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Op-ed: Trump, Romney, Huntsman and Tillerson invite Machiavellian scenarios

First Published      Last Updated Mar 19 2017 12:00 pm

For a fleeting fortnight in December it seemed possible, if improbable given his outspoken assault on the character of the new president, that W. Mitt Romney, the Republican presidential nominee in 2012, would be named secretary of state and bring reassuring political stability and intellectual depth to the chaotic Trump cabinet.

Predictably, vengeance was Trump's, or Steven Bannon's, his chief political schemer who seems to fuel palace intrigues wherever he goes. Just this week, Bannon attempted to set-up House Speaker Paul Ryan to be fall guy should efforts to repeal Obamacare fail. 

The antidote to discomfited Mitt became ExxonMobil's chief executive Rex Tillerson, despite his unsettling close ties to Russia's Vladimir Putin. The secretary of state had no sooner moved into his new digs when the president announced that his son-in-law, Jared Kushner, would handle relations with Israel and broker peace in the Middle East.  




Then, Tillerson's choice of Elliott Abrams as deputy secretary of state was nixed by schemer-in-chief Bannon. Like Romney, Abrams had some rather nasty things to say about the future president during the campaign season. Bannon wasn't about to forgive and forget.  No wonder the respected Foreign Policy Magazine and several others are suggesting that Tillerson will likely turn out to be the weakest secretary of state ever.

Matters turned more intriguing a few days later when Trump presented Romney's distant cousin and arch-rival, former Utah Gov. Jon Huntsman, a 2012 GOP presidential candidate himself, as the Abrams antidote, then as ambassador to the Kremlin.

Was the maneuver aimed at Tillerson, Huntsman or Romney? The answer could be: all of above! However it plays out, the drama will likely resonate from the Cotton Bottom in Holladay to the Foggy Bottom in Washington, D.C., and, possibly, beyond.

Does Huntsman's posting to Moscow mean he will not be a presidential candidate in 2020? President Obama worried that Huntsman could be his opponent in 2012 when he asked him to serve as ambassador to China in 2009. Sure enough, Huntsman resigned 18 months later to pursue the presidential nomination, one that eventually went to Romney.

With the three most important international relationships (China, Russia and Israel) in the hands of others (Huntsman speaks fluent Mandarin and is an acknowledged Asia expert), who would blame Tillerson if he discovered a face-saving way to exit stage left as quickly as possible? 

Should that happen, might Huntsman replace Tillerson? If so, it would be the consummate coup de grace of Romney, who has yet to apologize for his harshly accurate assessment of Trump as a "fraud, phony … playing the American public for suckers."   

In the meantime, images of Huntsman hobnobbing with Vladimir Putin will remind Tillerson of who's really running foreign policy and be visible thumbs in Romney's to boot.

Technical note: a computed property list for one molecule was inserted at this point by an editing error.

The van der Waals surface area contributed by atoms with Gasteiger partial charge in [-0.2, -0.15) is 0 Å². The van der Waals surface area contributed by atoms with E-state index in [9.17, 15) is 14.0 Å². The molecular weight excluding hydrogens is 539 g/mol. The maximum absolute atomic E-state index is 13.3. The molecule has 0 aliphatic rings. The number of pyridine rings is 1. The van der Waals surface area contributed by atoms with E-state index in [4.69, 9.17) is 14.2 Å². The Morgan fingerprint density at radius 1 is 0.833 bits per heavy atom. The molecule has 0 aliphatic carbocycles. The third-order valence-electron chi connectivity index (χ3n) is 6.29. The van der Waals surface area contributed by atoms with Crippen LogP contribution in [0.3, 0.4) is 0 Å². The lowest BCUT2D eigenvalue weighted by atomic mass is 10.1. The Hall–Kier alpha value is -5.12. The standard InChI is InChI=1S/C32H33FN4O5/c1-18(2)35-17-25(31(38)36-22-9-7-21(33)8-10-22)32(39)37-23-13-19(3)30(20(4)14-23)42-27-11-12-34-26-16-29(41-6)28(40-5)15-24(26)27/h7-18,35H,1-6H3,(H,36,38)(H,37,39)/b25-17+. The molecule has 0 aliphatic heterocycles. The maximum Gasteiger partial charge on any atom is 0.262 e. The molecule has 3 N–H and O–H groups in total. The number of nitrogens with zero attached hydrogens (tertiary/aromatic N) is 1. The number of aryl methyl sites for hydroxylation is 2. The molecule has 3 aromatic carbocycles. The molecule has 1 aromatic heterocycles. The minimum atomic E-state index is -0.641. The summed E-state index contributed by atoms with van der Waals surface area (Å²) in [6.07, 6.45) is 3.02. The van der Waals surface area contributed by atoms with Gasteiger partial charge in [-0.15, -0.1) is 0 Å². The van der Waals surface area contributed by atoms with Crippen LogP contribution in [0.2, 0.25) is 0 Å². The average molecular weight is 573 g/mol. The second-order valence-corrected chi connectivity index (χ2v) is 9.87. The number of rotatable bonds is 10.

The Huntsman-Romney contretemps extends back to the late 1990s, when Mitt beat out Jon for leadership of the troubled 2002 Olympic Winter Games in Salt Lake City. Their enmity intensified in 2008 when Huntsman reneged on his pledge to support Romney for president and, without forewarning, abruptly backed Sen. John McCain. As the presumptive GOP nominee, thanks to Romney's unwillingness to mount a floor fight at the convention, McCain clearly implied that gentleman Mitt would be his running mate. Instead, while Romney was out stumping for the team in Colorado, McCain turned his back on Mitt and chose the colorfully inept Sarah Palin instead.

Perhaps the White House's real aim is to manipulate the 2018 election in Utah, should 82-year-old Sen. Orrin Hatch retire. Huntsman is interested in the seat. So is Romney, who remains very popular in the state he now calls home. A mano a mano primary battle between the two most visible Mormon pols in history would be unprecedented.  

The possible scenarios don't end there. The ambitious Rep. Jason Chaffetz has his eye on Hatch's seat. He too once opposed Trump but repented, an opportunistic act of contrition that hasn't played well at home. In February Chaffetz was assailed for his unwillingness, as chairman of the House Oversight Committee, to pursue Team Trump's engagements with the Russians as doggedly as he went after Hillary Clinton's careless use of unsecured email servers. Last week he stumbled over his sharp tongue when he crassly took a Marie Antoinette-like gibe at working class Americans: "Rather than getting that new iPhone… maybe they should invest in their own health care." 

Were he alive, the cunning Italian statesman Nicolo Machiavelli might encourage Hatch to step aside immediately, allowing Gov. Gary Herbert to make an interim appointment of, say, his predecessor Jon Huntsman. Or, the ever-popular Mitt Romney. Or, another famous schemer with local roots and political oomph, like the perpetually Machiavellian Karl Rove. 

Ronald B. Scott was a reporter for the Salt Lake Tribune and the Deseret News before joining Time magazine in New York City. He is a novelist and author of a 2011 biography on Mitt Romney.

Editor's note: Tribune Publisher Paul Huntsman is a brother of Jon Huntsman.

 

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